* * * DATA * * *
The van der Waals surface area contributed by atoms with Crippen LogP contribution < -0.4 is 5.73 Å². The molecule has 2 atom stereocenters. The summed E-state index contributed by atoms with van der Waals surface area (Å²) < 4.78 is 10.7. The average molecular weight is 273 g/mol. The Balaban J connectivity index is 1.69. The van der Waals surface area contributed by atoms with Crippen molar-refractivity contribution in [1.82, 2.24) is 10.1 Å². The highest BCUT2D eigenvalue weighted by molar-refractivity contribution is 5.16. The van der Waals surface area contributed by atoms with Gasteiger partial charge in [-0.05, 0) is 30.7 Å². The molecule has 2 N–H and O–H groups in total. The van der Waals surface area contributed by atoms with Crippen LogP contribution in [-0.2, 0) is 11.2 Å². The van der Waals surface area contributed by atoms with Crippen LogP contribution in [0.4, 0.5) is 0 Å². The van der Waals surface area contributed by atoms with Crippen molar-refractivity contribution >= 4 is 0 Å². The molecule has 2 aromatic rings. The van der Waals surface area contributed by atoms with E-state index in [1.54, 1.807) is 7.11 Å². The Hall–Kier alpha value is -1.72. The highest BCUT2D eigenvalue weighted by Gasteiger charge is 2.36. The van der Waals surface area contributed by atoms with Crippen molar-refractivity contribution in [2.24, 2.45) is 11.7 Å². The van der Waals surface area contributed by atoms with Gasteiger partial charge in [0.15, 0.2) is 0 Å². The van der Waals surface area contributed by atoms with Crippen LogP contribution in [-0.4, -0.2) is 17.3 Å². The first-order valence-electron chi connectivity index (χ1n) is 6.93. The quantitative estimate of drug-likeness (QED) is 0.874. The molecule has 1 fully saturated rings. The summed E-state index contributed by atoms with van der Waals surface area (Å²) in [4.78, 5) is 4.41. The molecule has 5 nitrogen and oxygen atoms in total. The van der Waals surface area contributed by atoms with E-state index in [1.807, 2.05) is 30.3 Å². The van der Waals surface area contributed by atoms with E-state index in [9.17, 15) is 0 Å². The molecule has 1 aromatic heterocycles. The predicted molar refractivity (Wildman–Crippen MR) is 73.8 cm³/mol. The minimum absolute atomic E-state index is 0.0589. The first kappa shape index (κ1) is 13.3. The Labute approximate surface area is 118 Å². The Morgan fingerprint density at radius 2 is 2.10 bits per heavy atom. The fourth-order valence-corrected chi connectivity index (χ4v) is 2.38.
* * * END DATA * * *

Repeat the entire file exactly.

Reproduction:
The van der Waals surface area contributed by atoms with Crippen LogP contribution < -0.4 is 5.73 Å². The molecule has 2 atom stereocenters. The summed E-state index contributed by atoms with van der Waals surface area (Å²) < 4.78 is 10.7. The average molecular weight is 273 g/mol. The Balaban J connectivity index is 1.69. The van der Waals surface area contributed by atoms with Crippen molar-refractivity contribution in [1.82, 2.24) is 10.1 Å². The highest BCUT2D eigenvalue weighted by molar-refractivity contribution is 5.16. The van der Waals surface area contributed by atoms with Gasteiger partial charge in [-0.05, 0) is 30.7 Å². The molecule has 2 N–H and O–H groups in total. The van der Waals surface area contributed by atoms with Crippen LogP contribution in [-0.2, 0) is 11.2 Å². The van der Waals surface area contributed by atoms with Crippen LogP contribution in [0.4, 0.5) is 0 Å². The van der Waals surface area contributed by atoms with Crippen molar-refractivity contribution >= 4 is 0 Å². The molecule has 2 aromatic rings. The van der Waals surface area contributed by atoms with E-state index in [1.54, 1.807) is 7.11 Å². The Hall–Kier alpha value is -1.72. The highest BCUT2D eigenvalue weighted by Gasteiger charge is 2.36. The van der Waals surface area contributed by atoms with Crippen molar-refractivity contribution in [2.24, 2.45) is 11.7 Å². The van der Waals surface area contributed by atoms with Gasteiger partial charge in [0.15, 0.2) is 0 Å². The van der Waals surface area contributed by atoms with Crippen LogP contribution in [-0.4, -0.2) is 17.3 Å². The first-order valence-electron chi connectivity index (χ1n) is 6.93. The quantitative estimate of drug-likeness (QED) is 0.874. The molecule has 1 fully saturated rings. The summed E-state index contributed by atoms with van der Waals surface area (Å²) in [4.78, 5) is 4.41. The molecule has 5 nitrogen and oxygen atoms in total. The van der Waals surface area contributed by atoms with E-state index in [1.807, 2.05) is 30.3 Å². The van der Waals surface area contributed by atoms with E-state index in [9.17, 15) is 0 Å². The molecule has 1 aromatic heterocycles. The predicted molar refractivity (Wildman–Crippen MR) is 73.8 cm³/mol. The minimum absolute atomic E-state index is 0.0589. The first kappa shape index (κ1) is 13.3. The Labute approximate surface area is 118 Å². The Morgan fingerprint density at radius 2 is 2.10 bits per heavy atom. The fourth-order valence-corrected chi connectivity index (χ4v) is 2.38.